The book is adamant.  Discard 1st, organize 2nd.  But I couldn't very well live with the remaining contents of my closet on the floor, so I organized them. 

 It was true.  I looked at my closet and saw only things I loved.  And it is also true that despite my fears, I have yet to find myself without something to wear and it's been over a week.

But it was a lot of work, and did I really need to process EVERYTHING I owned? 

So I googled "People who failed at Konmari" "Konmari Critics," and other random phrases like this.  I found almost no one.  Those I did find often didn't try the method, but discounted it ahead of time.  No easy out, I guess.  

For me, the book has provided a fundamental shift in the way I view my relationship with my things.  I don't hope to become a extreme minimalist, but I do want to own only things I love.  I want my house and my head to have room to grow and explore and love and live.

This book is not for everyone.  Some people love things and being surrounded by them.  But as I just started reading it for the second time, apparently it is for me.

Wish me luck as I dive in to the next categories!

Tuesday, December 8, 2015

The Toy Swap

I hosted a Toy Swap.

Inspired by a man who hosted a community wide clothing swap earlier in the year, I decided I'd do the same for toys.  My house is full of toys that are in great condition that are outgrown or just not appreciated at our house anymore. 

I sent out an interest email.  I was half expecting to get no responses, but the opposite was true.  People were really excited so I decided to go for it.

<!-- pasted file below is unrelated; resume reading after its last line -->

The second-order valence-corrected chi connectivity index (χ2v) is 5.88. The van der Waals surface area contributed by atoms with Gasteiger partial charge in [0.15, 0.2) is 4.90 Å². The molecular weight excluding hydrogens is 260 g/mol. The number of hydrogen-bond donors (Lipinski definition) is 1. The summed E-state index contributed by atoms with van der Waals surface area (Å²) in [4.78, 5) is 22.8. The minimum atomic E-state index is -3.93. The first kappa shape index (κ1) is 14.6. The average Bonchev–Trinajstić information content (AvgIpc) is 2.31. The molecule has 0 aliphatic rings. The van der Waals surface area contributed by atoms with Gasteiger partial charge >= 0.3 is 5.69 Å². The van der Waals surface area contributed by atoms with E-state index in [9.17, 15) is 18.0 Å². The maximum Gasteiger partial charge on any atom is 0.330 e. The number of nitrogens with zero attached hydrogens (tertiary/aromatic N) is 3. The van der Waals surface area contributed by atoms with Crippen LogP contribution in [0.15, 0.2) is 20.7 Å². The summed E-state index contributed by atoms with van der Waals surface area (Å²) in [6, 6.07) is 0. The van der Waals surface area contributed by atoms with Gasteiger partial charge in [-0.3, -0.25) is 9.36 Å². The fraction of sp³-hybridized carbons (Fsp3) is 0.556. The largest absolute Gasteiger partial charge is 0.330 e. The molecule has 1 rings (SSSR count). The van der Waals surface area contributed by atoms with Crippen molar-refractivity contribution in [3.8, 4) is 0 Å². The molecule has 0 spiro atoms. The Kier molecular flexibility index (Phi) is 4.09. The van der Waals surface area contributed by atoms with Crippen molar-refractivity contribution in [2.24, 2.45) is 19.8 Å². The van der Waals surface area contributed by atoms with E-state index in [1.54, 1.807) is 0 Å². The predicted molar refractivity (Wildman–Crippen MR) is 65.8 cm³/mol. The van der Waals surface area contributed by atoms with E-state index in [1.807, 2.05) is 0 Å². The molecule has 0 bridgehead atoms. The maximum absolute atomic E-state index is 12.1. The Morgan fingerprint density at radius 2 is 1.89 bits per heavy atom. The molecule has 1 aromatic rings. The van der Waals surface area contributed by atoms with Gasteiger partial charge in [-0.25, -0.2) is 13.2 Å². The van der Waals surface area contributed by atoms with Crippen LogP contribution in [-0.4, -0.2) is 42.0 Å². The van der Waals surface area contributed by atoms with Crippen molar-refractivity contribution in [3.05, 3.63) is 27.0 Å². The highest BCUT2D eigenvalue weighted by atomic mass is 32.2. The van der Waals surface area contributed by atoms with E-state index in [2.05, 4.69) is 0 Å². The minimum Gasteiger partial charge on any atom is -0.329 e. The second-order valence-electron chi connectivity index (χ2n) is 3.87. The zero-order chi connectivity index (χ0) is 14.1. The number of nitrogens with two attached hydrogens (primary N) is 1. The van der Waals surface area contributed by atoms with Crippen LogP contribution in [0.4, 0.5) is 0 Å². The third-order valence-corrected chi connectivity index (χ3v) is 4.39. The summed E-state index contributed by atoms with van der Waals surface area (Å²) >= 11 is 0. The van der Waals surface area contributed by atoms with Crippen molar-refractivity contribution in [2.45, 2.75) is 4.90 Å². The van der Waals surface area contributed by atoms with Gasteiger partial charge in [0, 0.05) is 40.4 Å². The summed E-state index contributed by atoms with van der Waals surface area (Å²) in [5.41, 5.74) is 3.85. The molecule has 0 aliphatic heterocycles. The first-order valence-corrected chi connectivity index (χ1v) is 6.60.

The general idea was that I'd invite over a bunch of my mom friends.  We'd all bring our excellent conditione (fully functioning, all pieces present) toys.  We'd drink wine and trade toys.  

So we did!

I had about 30 RSVP.  My kitchen filled with friends and my entry filled with toys.

I decided the best way to organize the event was to have everyone write their name on a slip of paper, I put all of the names in a vase and drew the first name.  As soon as that person chose her toy, she came back and selected the next name.  I continued until everyone had a turn and then I dumped the names back in the vase and started again. It was a great system because it was fair, easy, and allowed people to hang out and enjoy conversations. 

It was amazingly fun.  It's hard to capture in words the feeling of a house full of good friends laughing and sharing.

I wanted to keep things simple, but at the last minute I did decide to add a prize for 'best toy' and for last mom to choose.  A giant stuffed giraffee won best toy.

At the end of the night, there was a small collection of toys remaining that will find a new life at a Children's home nearby.

The event was incredibly successful.  Everyone found a few new to them things, but more importantly we strengthed relationships and had fun.  I'm planning to make this a yearly tradition!

Thursday, November 26, 2015

An Incredibly Getaway Part II

If you missed it, here's the link to our train ride!

No one napped, so we stepped of the train with pretty content but very tired children.  I was immediately grateful I'd chosen a hotel walking distance from the station.